You can consolidate only your federal loans, but the feds consider all qualified education loans, including the private ones, in calculating the repayment period. For that reason, consolidation has the potential of giving you the longest possible repayment period on the federal loans and the lowest monthly payments. Keep in mind that the longer the repayment period, the more you pay overall.

Consolidating doesn't mean you have to go with a longer schedule, however. Once you've consolidated, you can still choose among the various repayment plans, including the ten-year program.

I still haven't found a job and don't know how I'll be able to make my payments. The federal loan program offers a respite on repayment if you are unemployed, are experiencing economic hardship, have returned to school more than half-time or are on active duty in the military. If you defer based on unemployment or economic hardship, you can postpone repayment one year at a time for up to three years. The interest stops building on subsidized Staffords during that time but accrues on unsubsidized Staffords. If you can, continue paying the interest during the deferment to avoid creating a much bigger debt.

You have to provide documentation to get a deferment for unemployment or in-school status. The feds determine economic hardship based on your income and debt level, not your definition of what feels comfortable. To find out if you qualify, use the economic-hardship calculator at

I'm in over my head on my federal student loans. Help! If you don't qualify for a deferment on your federal loans and you don't see yourself in the other scenarios outlined here, apply for forbearance. Forbearance also puts repayment on hold, in some cases for a year at a time for up to three years, and in others for as long as five years. Interest keeps accruing on both subsidized and unsubsidized loans, making forbearance less advantageous than deferral but better than going into default.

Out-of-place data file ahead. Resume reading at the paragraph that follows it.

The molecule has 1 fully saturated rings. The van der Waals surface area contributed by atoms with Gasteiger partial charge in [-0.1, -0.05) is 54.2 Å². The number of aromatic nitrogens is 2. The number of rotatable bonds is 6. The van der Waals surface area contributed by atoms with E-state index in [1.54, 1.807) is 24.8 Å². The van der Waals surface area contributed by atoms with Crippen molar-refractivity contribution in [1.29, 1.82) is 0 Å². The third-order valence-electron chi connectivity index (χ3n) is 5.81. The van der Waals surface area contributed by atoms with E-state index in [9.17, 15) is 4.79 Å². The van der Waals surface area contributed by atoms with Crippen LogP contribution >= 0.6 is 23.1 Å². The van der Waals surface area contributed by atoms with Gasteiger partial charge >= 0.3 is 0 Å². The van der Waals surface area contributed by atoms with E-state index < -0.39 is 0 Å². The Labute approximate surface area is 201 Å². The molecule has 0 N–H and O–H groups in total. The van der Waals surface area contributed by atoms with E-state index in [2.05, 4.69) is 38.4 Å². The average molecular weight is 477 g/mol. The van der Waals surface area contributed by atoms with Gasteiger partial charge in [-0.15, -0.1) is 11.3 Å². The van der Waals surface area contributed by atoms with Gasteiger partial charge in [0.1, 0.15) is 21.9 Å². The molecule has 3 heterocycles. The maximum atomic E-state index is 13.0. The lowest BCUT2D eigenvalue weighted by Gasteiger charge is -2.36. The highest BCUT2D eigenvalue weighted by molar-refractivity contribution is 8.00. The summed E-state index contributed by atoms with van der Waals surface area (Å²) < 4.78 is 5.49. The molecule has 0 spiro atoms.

Because the meter keeps ticking on interest, try to get back on track as soon as possible, says Martha Holler, of Sallie Mae, the loan company. "The goal is not to be in forbearance for the maximum amount of time."

Whatever your problem, face it now rather than later, says Gary Carpenter, a certified college financial planner in Syracuse, N.Y. "Lots of kids get into trouble because they don't contact lenders soon enough," says Carpenter. "Once they get into default, lenders won't listen." He says it's better to go to your lenders right away and say, "'Hey, I've got a problem -- I need help.'"

Web Resources for Students

See the Project on Student Debt

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Jane Bennett Clark
Senior Editor, Kiplinger's Personal Finance
The late Jane Bennett Clark, who passed away in March 2017, covered all facets of retirement and wrote a bimonthly column that took a fresh, sometimes provocative look at ways to approach life after a career. She also oversaw the annual Kiplinger rankings for best values in public and private colleges and universities and spearheaded the annual "Best Cities" feature. Clark graduated from Northwestern University.